Kilgore argues that what it really comes down to is this:

Over the last several decades, the Republican Party has been conquered by the Christian right and the overwhelmingly white Tea Party movement. The former has a theocratic vision for America. The latter militantly opposes economic redistribution. These movements converged with a realization that demographic trends were unfriendly to their party’s older base, generating a white identity politics that found its natural expression in the intensely divisive and intermittently racist stylings of Trump.

With Trump, the neoconservatives with their dreams of global American dominance were frozen out of this picture in favor of a new version of isolationism. And, of course, the few old-school Republicans left were frozen out some time back because today’s Republican party has no interest in governing at all, other than to create policies to pander to their favored interest groups (see bulleted list, above).

Referencing Steve Benen’s new book The Imposters, which I have not read, Kilgore continues,

Consider, for example, the party’s embrace of devious voter suppression and gerrymandering. Benen treats these as a by-product of Republican opportunism. But for a party existentially committed to restoring (or preserving) white, Christian supremacy in the face of increasing diversity, they are a direct means of delivering that dominance. Similarly, the determination of Republicans to resist any hint of gun regulation, despite public opinion (which The Imposters documents thoroughly), isn’t just a matter of gun lobby campaign contributions. Instead, it comes from a genuine belief among grassroots conservatives that armed struggle against what Trump calls “radical Democrat elites” must remain an option if conventional politics fails.

Arguably the root problem with the GOP, then, isn’t extreme partisanship or a lazy dependence on lobbyists or a taste for fact-free demagoguery. It is the belief that a virtual civil war is necessary to impose Red America’s will on Blue America, now and forever. Donald Trump, with his contempt for democratic norms and his authoritarian narcissism, knows about as much as he needs to for the task of banana republic rule. He is a suitable vessel for this project.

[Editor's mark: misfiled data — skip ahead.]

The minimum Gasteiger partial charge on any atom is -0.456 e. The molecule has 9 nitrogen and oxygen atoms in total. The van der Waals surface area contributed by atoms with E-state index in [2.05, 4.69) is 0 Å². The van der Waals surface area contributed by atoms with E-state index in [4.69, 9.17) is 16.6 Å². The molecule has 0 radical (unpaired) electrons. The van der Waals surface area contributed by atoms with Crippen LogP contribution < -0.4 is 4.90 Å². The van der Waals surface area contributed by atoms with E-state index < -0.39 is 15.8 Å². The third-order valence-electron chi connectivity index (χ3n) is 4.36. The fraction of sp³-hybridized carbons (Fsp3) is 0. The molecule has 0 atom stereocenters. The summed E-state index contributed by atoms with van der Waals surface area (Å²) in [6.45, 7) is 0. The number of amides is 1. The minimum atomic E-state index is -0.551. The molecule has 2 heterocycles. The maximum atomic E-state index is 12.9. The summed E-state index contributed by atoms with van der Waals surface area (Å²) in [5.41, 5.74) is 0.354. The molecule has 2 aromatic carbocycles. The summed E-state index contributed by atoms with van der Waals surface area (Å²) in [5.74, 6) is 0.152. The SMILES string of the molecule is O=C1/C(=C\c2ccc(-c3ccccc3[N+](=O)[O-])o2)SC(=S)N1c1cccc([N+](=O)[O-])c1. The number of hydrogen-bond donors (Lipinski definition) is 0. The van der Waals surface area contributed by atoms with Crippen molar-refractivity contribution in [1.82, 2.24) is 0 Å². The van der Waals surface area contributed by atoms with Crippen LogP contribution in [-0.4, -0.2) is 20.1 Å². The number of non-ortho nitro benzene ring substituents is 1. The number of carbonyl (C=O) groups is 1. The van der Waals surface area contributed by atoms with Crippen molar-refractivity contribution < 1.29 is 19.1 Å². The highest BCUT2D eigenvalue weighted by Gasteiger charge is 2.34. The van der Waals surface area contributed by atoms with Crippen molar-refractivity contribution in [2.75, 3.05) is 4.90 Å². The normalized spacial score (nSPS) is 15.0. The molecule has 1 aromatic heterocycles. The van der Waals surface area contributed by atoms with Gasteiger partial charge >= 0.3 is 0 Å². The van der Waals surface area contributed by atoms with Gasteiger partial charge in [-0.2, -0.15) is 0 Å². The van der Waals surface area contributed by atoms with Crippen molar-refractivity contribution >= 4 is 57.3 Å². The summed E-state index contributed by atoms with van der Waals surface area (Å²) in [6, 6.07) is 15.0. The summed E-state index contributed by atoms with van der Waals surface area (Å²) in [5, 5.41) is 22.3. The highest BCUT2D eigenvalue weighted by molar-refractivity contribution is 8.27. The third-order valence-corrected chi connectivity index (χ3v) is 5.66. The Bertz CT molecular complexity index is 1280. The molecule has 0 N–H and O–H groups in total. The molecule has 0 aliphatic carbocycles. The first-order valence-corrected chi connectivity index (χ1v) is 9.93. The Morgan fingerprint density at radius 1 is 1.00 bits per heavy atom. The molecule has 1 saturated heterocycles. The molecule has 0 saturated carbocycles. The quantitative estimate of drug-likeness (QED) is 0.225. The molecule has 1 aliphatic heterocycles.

Trump’s entire campaign appears to be coalescing around a kind of call to arms, Red versus Blue. It’s not about governing at all, which Trump doesn’t do. It’s about who gets to dominate whom; who get to write the rules and maintain control, and the hell with republican government. It’s about power, baby. (See also, from 2014, Politics of the Id.)

So we’ll see how that works out. It seems to me that the road ahead for Republicans looks a bit like this:

Meanwhile, with the Clintons finally shoved into retirement the Democratic Party has allowed itself to be pushed a bit to the left. Certainly, it’s not all the way there. But there are signs the future party will be led by progressives, especially progressives of color.

In the meantime, we’ve got Joe Biden, who so far has managed to signal he’s moving left and staying centrist at the same time. Well, whatever beats Trump. Paul Waldman:

When Sen. Bernie Sanders said recently that if Joe Biden implements his policy agenda, the presumptive Democratic nominee could be “the most progressive president since FDR,” he was probably right. In fact, something extraordinary is happening: Biden is getting more progressive in substance, yet it has done nothing to change his image as a moderate.

The Trump campaign is utterly flummoxed by this state of affairs; in reality, they long ago gave up trying to claim that Biden is some kind of extremist, and now can only shout that he’ll be a “puppet of the radical left.” But that doesn’t seem to be convincing anyone either.

The pandemic will be leaving us with damage that won’t be solved by Clintonian tweaks or halfway measures or baby steps that never arrive anywhere, and I get the sense that Biden knows that. And maybe a big enough majority of congressional Dems know that too.